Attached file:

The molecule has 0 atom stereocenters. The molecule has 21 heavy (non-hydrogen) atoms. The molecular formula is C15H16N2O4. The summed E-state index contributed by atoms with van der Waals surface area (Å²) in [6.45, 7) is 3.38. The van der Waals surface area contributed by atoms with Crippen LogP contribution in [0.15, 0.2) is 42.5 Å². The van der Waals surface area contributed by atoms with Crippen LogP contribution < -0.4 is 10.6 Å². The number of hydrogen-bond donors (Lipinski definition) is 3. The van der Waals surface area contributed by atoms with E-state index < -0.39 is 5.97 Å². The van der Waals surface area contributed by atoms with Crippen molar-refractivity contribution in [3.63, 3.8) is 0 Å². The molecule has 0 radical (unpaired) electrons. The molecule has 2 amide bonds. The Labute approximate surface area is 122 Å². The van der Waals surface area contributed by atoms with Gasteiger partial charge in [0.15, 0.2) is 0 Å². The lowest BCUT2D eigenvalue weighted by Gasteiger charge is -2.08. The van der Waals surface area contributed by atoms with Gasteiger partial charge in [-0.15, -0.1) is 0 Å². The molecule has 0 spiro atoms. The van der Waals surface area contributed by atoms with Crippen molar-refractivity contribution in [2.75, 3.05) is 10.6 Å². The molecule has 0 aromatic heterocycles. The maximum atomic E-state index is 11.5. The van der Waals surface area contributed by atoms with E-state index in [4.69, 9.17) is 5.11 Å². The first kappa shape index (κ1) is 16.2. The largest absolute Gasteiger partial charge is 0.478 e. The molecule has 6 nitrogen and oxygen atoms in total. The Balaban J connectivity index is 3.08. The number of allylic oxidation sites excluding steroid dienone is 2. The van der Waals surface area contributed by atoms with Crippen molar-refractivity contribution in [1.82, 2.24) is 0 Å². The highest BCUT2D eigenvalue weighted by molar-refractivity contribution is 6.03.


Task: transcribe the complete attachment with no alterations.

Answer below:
The molecule has 0 atom stereocenters. The molecule has 21 heavy (non-hydrogen) atoms. The molecular formula is C15H16N2O4. The summed E-state index contributed by atoms with van der Waals surface area (Å²) in [6.45, 7) is 3.38. The van der Waals surface area contributed by atoms with Crippen LogP contribution in [0.15, 0.2) is 42.5 Å². The van der Waals surface area contributed by atoms with Crippen LogP contribution < -0.4 is 10.6 Å². The number of hydrogen-bond donors (Lipinski definition) is 3. The van der Waals surface area contributed by atoms with E-state index < -0.39 is 5.97 Å². The van der Waals surface area contributed by atoms with Crippen molar-refractivity contribution in [3.63, 3.8) is 0 Å². The molecule has 0 radical (unpaired) electrons. The molecule has 2 amide bonds. The Labute approximate surface area is 122 Å². The van der Waals surface area contributed by atoms with Gasteiger partial charge in [0.15, 0.2) is 0 Å². The lowest BCUT2D eigenvalue weighted by Gasteiger charge is -2.08. The van der Waals surface area contributed by atoms with Gasteiger partial charge in [-0.15, -0.1) is 0 Å². The molecule has 0 spiro atoms. The van der Waals surface area contributed by atoms with Crippen molar-refractivity contribution in [2.75, 3.05) is 10.6 Å². The molecule has 0 aromatic heterocycles. The maximum atomic E-state index is 11.5. The van der Waals surface area contributed by atoms with E-state index in [4.69, 9.17) is 5.11 Å². The first kappa shape index (κ1) is 16.2. The largest absolute Gasteiger partial charge is 0.478 e. The molecule has 6 nitrogen and oxygen atoms in total. The Balaban J connectivity index is 3.08. The number of allylic oxidation sites excluding steroid dienone is 2. The van der Waals surface area contributed by atoms with Crippen molar-refractivity contribution in [1.82, 2.24) is 0 Å². The highest BCUT2D eigenvalue weighted by molar-refractivity contribution is 6.03.